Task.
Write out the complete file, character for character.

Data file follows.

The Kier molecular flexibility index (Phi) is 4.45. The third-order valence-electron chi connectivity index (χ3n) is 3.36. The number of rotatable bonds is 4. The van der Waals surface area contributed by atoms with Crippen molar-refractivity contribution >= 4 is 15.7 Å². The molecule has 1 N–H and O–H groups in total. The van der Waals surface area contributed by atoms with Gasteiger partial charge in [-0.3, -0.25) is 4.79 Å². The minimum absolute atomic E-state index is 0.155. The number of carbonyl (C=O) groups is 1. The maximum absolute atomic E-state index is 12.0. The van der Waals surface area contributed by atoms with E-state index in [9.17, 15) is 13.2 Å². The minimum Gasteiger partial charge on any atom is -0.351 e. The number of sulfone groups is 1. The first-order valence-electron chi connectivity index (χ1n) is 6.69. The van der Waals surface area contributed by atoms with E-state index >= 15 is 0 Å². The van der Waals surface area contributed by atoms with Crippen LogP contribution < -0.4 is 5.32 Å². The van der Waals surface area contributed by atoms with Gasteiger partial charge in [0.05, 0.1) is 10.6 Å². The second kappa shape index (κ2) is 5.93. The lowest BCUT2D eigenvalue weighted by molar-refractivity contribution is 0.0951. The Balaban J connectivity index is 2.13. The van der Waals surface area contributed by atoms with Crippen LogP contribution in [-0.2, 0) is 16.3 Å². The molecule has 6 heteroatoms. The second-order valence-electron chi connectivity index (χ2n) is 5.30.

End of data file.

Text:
The Kier molecular flexibility index (Phi) is 4.45. The third-order valence-electron chi connectivity index (χ3n) is 3.36. The number of rotatable bonds is 4. The van der Waals surface area contributed by atoms with Crippen molar-refractivity contribution >= 4 is 15.7 Å². The molecule has 1 N–H and O–H groups in total. The van der Waals surface area contributed by atoms with Gasteiger partial charge in [-0.3, -0.25) is 4.79 Å². The minimum absolute atomic E-state index is 0.155. The number of carbonyl (C=O) groups is 1. The maximum absolute atomic E-state index is 12.0. The van der Waals surface area contributed by atoms with E-state index in [9.17, 15) is 13.2 Å². The minimum Gasteiger partial charge on any atom is -0.351 e. The number of sulfone groups is 1. The first-order valence-electron chi connectivity index (χ1n) is 6.69. The van der Waals surface area contributed by atoms with E-state index >= 15 is 0 Å². The van der Waals surface area contributed by atoms with Crippen LogP contribution < -0.4 is 5.32 Å². The van der Waals surface area contributed by atoms with Gasteiger partial charge in [0.05, 0.1) is 10.6 Å². The second kappa shape index (κ2) is 5.93. The lowest BCUT2D eigenvalue weighted by molar-refractivity contribution is 0.0951. The Balaban J connectivity index is 2.13. The van der Waals surface area contributed by atoms with Crippen LogP contribution in [-0.2, 0) is 16.3 Å². The molecule has 6 heteroatoms. The second-order valence-electron chi connectivity index (χ2n) is 5.30.